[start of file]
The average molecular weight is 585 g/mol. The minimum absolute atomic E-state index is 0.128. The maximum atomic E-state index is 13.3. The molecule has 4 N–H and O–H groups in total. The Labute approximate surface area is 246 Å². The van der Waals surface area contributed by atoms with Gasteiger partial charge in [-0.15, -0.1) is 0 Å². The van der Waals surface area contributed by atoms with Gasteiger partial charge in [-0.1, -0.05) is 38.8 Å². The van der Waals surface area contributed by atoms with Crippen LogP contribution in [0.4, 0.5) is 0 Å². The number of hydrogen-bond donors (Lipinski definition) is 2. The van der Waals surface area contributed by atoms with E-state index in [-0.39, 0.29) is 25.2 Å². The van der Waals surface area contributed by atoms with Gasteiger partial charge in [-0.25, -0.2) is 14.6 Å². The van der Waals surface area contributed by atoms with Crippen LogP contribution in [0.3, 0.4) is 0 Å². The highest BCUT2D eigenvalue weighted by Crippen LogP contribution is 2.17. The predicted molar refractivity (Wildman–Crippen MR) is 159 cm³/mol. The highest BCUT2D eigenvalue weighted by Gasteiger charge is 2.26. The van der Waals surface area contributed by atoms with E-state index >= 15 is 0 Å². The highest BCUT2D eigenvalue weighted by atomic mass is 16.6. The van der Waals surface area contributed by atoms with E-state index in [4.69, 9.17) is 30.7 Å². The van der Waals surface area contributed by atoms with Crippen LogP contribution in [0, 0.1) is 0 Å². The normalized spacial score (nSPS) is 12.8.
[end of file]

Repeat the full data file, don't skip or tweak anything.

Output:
The average molecular weight is 585 g/mol. The minimum absolute atomic E-state index is 0.128. The maximum atomic E-state index is 13.3. The molecule has 4 N–H and O–H groups in total. The Labute approximate surface area is 246 Å². The van der Waals surface area contributed by atoms with Gasteiger partial charge in [-0.15, -0.1) is 0 Å². The van der Waals surface area contributed by atoms with Gasteiger partial charge in [-0.1, -0.05) is 38.8 Å². The van der Waals surface area contributed by atoms with Crippen LogP contribution in [0.4, 0.5) is 0 Å². The number of hydrogen-bond donors (Lipinski definition) is 2. The van der Waals surface area contributed by atoms with E-state index in [-0.39, 0.29) is 25.2 Å². The van der Waals surface area contributed by atoms with Gasteiger partial charge in [-0.25, -0.2) is 14.6 Å². The van der Waals surface area contributed by atoms with Crippen LogP contribution in [0.3, 0.4) is 0 Å². The highest BCUT2D eigenvalue weighted by Crippen LogP contribution is 2.17. The predicted molar refractivity (Wildman–Crippen MR) is 159 cm³/mol. The highest BCUT2D eigenvalue weighted by Gasteiger charge is 2.26. The van der Waals surface area contributed by atoms with E-state index >= 15 is 0 Å². The highest BCUT2D eigenvalue weighted by atomic mass is 16.6. The van der Waals surface area contributed by atoms with E-state index in [4.69, 9.17) is 30.7 Å². The van der Waals surface area contributed by atoms with Crippen LogP contribution in [0, 0.1) is 0 Å². The normalized spacial score (nSPS) is 12.8.